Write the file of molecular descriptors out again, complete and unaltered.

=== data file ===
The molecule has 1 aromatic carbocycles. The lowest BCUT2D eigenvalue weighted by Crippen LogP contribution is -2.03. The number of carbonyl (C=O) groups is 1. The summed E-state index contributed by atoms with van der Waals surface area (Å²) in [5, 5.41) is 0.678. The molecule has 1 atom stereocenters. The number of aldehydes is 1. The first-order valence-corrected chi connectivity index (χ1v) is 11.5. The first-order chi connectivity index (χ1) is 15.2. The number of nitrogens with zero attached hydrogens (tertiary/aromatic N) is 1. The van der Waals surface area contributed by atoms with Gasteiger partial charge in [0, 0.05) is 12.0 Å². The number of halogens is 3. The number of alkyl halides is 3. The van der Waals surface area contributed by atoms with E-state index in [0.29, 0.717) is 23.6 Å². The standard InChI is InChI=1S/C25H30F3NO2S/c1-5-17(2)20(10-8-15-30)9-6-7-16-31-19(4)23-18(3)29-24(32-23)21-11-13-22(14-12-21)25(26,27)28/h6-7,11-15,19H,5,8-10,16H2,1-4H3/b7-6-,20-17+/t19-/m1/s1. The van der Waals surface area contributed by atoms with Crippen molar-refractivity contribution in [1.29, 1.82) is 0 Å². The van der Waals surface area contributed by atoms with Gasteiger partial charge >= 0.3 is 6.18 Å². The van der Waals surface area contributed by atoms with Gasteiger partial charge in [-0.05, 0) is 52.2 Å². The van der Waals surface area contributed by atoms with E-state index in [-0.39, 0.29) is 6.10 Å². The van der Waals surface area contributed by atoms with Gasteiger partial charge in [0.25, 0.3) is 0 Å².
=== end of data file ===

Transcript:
The molecule has 1 aromatic carbocycles. The lowest BCUT2D eigenvalue weighted by Crippen LogP contribution is -2.03. The number of carbonyl (C=O) groups is 1. The summed E-state index contributed by atoms with van der Waals surface area (Å²) in [5, 5.41) is 0.678. The molecule has 1 atom stereocenters. The number of aldehydes is 1. The first-order valence-corrected chi connectivity index (χ1v) is 11.5. The first-order chi connectivity index (χ1) is 15.2. The number of nitrogens with zero attached hydrogens (tertiary/aromatic N) is 1. The van der Waals surface area contributed by atoms with Gasteiger partial charge in [0, 0.05) is 12.0 Å². The number of halogens is 3. The number of alkyl halides is 3. The van der Waals surface area contributed by atoms with E-state index in [0.29, 0.717) is 23.6 Å². The standard InChI is InChI=1S/C25H30F3NO2S/c1-5-17(2)20(10-8-15-30)9-6-7-16-31-19(4)23-18(3)29-24(32-23)21-11-13-22(14-12-21)25(26,27)28/h6-7,11-15,19H,5,8-10,16H2,1-4H3/b7-6-,20-17+/t19-/m1/s1. The van der Waals surface area contributed by atoms with Crippen molar-refractivity contribution in [1.29, 1.82) is 0 Å². The van der Waals surface area contributed by atoms with Gasteiger partial charge >= 0.3 is 6.18 Å². The van der Waals surface area contributed by atoms with Gasteiger partial charge in [-0.05, 0) is 52.2 Å². The van der Waals surface area contributed by atoms with E-state index in [-0.39, 0.29) is 6.10 Å². The van der Waals surface area contributed by atoms with Gasteiger partial charge in [0.25, 0.3) is 0 Å².